Lecture V Hydrogen Atom dr hab. Ewa Popko

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Lecture V Hydrogen Atom dr hab. Ewa Popko. Niels Bohr 1885 - 1962. Bohr Model of the Atom. Bohr made three assumptions (postulates) 1. The electrons move only in certain circular orbits, called STATIONARY STATES. This motion can be described classically

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Lecture V

Hydrogen Atom

dr hab. Ewa Popko

Bohr Model of the Atom

• Bohr made three assumptions (postulates)
• 1. The electrons move only in certain circular orbits, called STATIONARY STATES. This motion can be described classically
• 2. Radiation only occurs when an electron goes from one allowed state to another of lower energy.
• The radiated frequency is given by
• hf = Em - En
• where Em and En are the energies of the two states
• 3. The angular momentum of the electron is restricted to integer multiples of h/ (2p) =
• mevr =n(1)

The hydrogen atom

The Schrödinger equation

Partial differential equation with three independent variables

The potential energy in

spherical coordinates

(The potential energy function is spherically symmetric.)

The spherical coordinates

(alternative to rectangular coordinates)

The hydrogen atom

For all spherically symmetric potential-energy functions:

( the solutions are obtained by a method called separation of variables)

Angular function of q and f

Thus the partial differential equation with three independent variables

three separate ordinary differential equations

The functions q and f are the same for every spherically symmetric potential-energy function.

The solution

The solution is determined by boundary conditions:

- R(r) must approach zero at large r (bound state - electron localized near the nucleus);

- Q(q) and F(f) must be periodic:

(r,q,f) and(r,q,f+2p) describe the same point, so

F(f)=F(f+2p);

- Q(q) and F(f) must be finite.

Quantum numbers:

n - principal l – orbital ml - magnetic

Principal quantum number: n

Ionized atom

n = 2

- 3.4 eV

n = 1

E = - 13.6 eV

The energy En is determined by n = 1,2,3,4,5,…;

n = 3

m - reduced mass

Quantization of the orbital angular momentum.

The possible values of the magnitude L of the orbital angular momentum L are determined by the requirement, that the Q(q) function must be finite at q=0 and q=p.

Orbital quantum number

There are n different possible values of L for the n th energy level!

Quantum numbers: n, l, m

n – principal quantum number

n – determines permitted values of the energy

n = 1,2,3,4...

l– orbital quantum number

l -determines permitted values of the orbital

angular momentum

l = 0,1,2,…n-1;

ml - magnetic quantum number

ml – determines permitted values of the z-component of the orbital angular momentum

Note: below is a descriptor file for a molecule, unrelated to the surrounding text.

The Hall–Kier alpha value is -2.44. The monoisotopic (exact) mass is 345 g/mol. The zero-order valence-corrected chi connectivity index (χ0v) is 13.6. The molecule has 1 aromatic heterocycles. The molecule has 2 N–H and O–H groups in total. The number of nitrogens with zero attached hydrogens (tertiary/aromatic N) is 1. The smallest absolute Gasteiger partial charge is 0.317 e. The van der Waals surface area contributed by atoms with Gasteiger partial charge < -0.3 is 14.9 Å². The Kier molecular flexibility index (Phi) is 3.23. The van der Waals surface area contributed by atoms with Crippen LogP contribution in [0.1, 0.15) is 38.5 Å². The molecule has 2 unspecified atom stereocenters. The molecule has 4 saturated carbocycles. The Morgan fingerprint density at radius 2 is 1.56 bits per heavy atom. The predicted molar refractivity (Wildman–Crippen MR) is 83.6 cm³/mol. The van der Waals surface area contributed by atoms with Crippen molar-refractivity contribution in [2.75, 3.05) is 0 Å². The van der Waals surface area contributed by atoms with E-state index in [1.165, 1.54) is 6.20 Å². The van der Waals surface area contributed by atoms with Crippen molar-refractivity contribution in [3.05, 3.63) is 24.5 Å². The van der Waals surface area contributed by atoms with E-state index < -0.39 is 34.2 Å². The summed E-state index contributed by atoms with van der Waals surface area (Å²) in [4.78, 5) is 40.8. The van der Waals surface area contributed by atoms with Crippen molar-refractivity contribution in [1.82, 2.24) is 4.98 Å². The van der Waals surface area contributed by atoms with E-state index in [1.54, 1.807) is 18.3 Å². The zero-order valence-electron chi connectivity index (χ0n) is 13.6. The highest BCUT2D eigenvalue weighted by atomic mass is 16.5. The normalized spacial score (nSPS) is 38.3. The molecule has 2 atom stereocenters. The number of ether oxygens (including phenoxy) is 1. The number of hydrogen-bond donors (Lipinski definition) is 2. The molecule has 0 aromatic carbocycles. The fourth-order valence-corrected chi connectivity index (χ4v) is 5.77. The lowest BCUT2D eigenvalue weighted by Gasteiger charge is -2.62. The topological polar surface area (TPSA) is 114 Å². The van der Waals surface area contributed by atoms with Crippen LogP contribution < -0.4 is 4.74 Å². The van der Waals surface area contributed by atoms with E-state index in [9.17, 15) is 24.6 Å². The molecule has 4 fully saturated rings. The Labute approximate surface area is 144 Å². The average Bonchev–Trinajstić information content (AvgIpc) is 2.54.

l = 0

n= 1

n= 2

l = 0,1

l = 1

m = ±1

n= 3

l = 0,1,2

yn,l,m

Wave functions

Q(q) - polynomial

F(f) ~

Quantum number notation

Degeneracy : one energy level En has different quantum numbers l and ml

l = 0 : s states n=1 K shell

l = 1: p states n=2 L shell

l = 2 : d states n=3 M shell

l = 3 : f states n=4 N shell

l = 4: g states n=5 O shell

. .

. .

Electron states

3s

K

1s

3p

2s

M

L

3d

2p

Spin angular momentum and magnetic moment

Electron posseses spin angular momentum Ls. With this momentum magnetic momentum is connected:

where ge is the gyromagnetic ratio

Własny moment pędu - spin

Spin angular momentum and magnetic moment

spin quantum number s = ½

Allowed values of the spin angular momentum are quantized :

The z – component of the spin angular momentum:

Many – electron atoms and the exclusion principle

• Central field approximation:

- Electron is moving in the total electric field due to the nucleus and averaged – out cloud of all the other electrons.

• - There is a corresponding spherically symmetric potential – energy function U( r).
• Solving the Schrodinger equation the same 4 quantum numbers are obtained. However wave functions are different. Energy levels depend on both n and l.
• In the ground state of a complex atom the electrons cannot all be in the lowest energy state.
• Pauli’s exclusion principle states that no two electrons can occupy the same quantum – mechanical state. That is, no two electrons in an atom can have the same values of all four quantum numbers (n, l, ml and ms)

Shells and orbitals

l

shell

n

Nmax

orbital

2

1

K

0

s

2

2

L

0

s

6

L

1

p

2

3

M

0

s

6

M

1

p

10

M

2

d

s

2

0

N

4

p

1

6

N

10

2

d

N

N

f

14

3

Nmax - maximum number of electrons occupying given orbital

Shells K, L, M

­¯

­¯

­­

­¯

­¯

­¯­­

state with ms = +1/2

1s22s22p2

1s22s22p4

carbon

oxygen

N : number of allowed states

state with ms = -1/2

Hund’s rule - electrons occupying given shell initially set up their spins paralelly

Atoms of helium, lithium and sodium

3s

n =3,  = 0

2p

n =2,  = 1

n =2,  = 1

2s

n =2,  = 0

n =2,  = 0

n =2,  = 0

1s

n =1,  = 0

n =1,  = 0

n =1,  = 0

Sodium (Z= 11)

Helium (Z = 2)

Lithium(Z = 3)

Electron configuration – the occupying of orbitals

1s2 2s2 2p6 3s2 3p6 4s2 3d10 4p6 5s2 4d105p6 6s2 4f14 5d10 6p6 7s2 6d10 5f14

Total angular momentum - J

Possible two magnitudes ofj :

Example:l = 1, s = ½

j = 3/2

j = 1/2

NMR ( nuclear magnetic resonance)

Like electrons, protons also posses magnetic moment due to orbital angular momentum and spin ( they are also spin-1/2 particles) angular momentum.

Spin flip experiment:

Protons, the nuclei of hydrogen atoms in the tissue under study, normally have random spin orientations. In the presence of a strong magnetic field, they become aligned with a component paralell to the field. A brief radio signal flips the spins; as their components reorient paralell to the field, they emit signals that are picked up by sensitive detectors. The differing magnetic environment in various regions permits reconstruction of an image showing the types of tissue present.